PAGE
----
Objectives: We sought to examine the effect of revascularization with coronary artery bypass grafting on specific causes of death in the Bypass Angioplasty Revascularization Investigation cohort. Although the effect of coronary revascularization on long-term mortality has been previously described, there are limited data describing its effect on specific causes of death in patients with coronary artery disease. Evaluation of cause of death might help elucidate disease mechanisms and be useful for developing treatment strategies. Methods: In the Bypass Angioplasty Revascularization Investigation randomized trial and registry, 3610 patients underwent initial revascularization with coronary artery bypass grafting or balloon angioplasty and were followed for an average of 7.7 years. Causes of all deaths were classified by an independent committee. Results: Among 3610 revascularized patients, 2239 underwent coronary artery bypass grafting as an initial or subsequent procedure. Over 7.7 years of follow-up, 3% of all patients died of sudden cardiac death, 3% died of myocardial infarction-related death, 2% died of congestive heart failure and other cardiac causes, and 9% died of noncardiac causes. Coronary artery bypass grafting (vs no coronary artery bypass grafting) was associated with a significantly lower risk of sudden cardiac death (relative risk, 0.60; P = .01) but was not significantly associated with any other causes of long-term mortality. Conclusions: In the Bypass Angioplasty Revascularization Investigation coronary artery bypass grafting significantly decreased the risk of sudden cardiac death but not any other cause of long-term mortality. Because major risk factors for sudden cardiac death have historically favored a revascularization strategy of coronary artery bypass grafting over angioplasty, evaluation of the current practice of extending angioplasty as an alternative to coronary artery bypass grafting in similar high-risk subgroups is paramount.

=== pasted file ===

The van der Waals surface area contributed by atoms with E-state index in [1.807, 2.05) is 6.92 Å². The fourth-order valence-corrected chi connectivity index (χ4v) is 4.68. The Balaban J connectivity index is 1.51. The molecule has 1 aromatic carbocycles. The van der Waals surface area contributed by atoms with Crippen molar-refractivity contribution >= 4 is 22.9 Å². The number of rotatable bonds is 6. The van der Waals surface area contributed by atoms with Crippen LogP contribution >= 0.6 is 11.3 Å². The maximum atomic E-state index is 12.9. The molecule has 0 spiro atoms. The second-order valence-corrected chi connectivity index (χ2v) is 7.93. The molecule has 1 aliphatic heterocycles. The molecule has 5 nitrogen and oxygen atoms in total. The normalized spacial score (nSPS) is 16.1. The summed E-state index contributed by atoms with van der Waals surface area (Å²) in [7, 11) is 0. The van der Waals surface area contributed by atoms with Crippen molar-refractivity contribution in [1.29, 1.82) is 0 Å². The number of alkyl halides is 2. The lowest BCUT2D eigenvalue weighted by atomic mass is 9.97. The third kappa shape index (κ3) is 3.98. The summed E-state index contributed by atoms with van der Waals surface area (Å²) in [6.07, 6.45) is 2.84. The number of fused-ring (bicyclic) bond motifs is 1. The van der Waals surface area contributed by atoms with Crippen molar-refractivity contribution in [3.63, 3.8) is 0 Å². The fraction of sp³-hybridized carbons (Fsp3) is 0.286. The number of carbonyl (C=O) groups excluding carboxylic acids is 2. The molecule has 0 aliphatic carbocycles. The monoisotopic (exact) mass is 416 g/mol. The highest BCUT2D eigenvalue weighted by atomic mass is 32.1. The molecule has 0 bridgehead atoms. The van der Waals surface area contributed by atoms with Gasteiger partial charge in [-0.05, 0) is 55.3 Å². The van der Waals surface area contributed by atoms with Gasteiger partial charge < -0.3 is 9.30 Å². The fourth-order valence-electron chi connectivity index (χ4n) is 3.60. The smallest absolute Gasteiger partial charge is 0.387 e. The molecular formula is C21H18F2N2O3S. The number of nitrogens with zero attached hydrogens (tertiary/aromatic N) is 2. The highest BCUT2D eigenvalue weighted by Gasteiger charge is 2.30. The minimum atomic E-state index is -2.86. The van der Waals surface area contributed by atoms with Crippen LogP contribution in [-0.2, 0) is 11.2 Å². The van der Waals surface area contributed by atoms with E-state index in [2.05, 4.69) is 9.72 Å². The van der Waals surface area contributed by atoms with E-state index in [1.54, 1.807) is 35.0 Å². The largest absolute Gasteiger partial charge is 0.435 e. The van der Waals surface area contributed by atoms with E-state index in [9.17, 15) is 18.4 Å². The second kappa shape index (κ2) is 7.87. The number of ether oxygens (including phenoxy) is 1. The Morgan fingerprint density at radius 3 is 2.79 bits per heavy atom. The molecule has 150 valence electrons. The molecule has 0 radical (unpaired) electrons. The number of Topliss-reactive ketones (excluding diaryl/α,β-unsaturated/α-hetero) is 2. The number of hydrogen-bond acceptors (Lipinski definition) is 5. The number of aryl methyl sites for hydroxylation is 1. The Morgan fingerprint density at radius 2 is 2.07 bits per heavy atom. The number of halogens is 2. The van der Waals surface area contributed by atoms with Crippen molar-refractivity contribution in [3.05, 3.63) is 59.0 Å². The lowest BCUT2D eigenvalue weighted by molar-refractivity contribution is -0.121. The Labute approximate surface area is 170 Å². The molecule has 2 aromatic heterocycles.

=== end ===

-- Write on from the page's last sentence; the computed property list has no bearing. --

ASJC Scopus subject areas
- Cardiology and Cardiovascular Medicine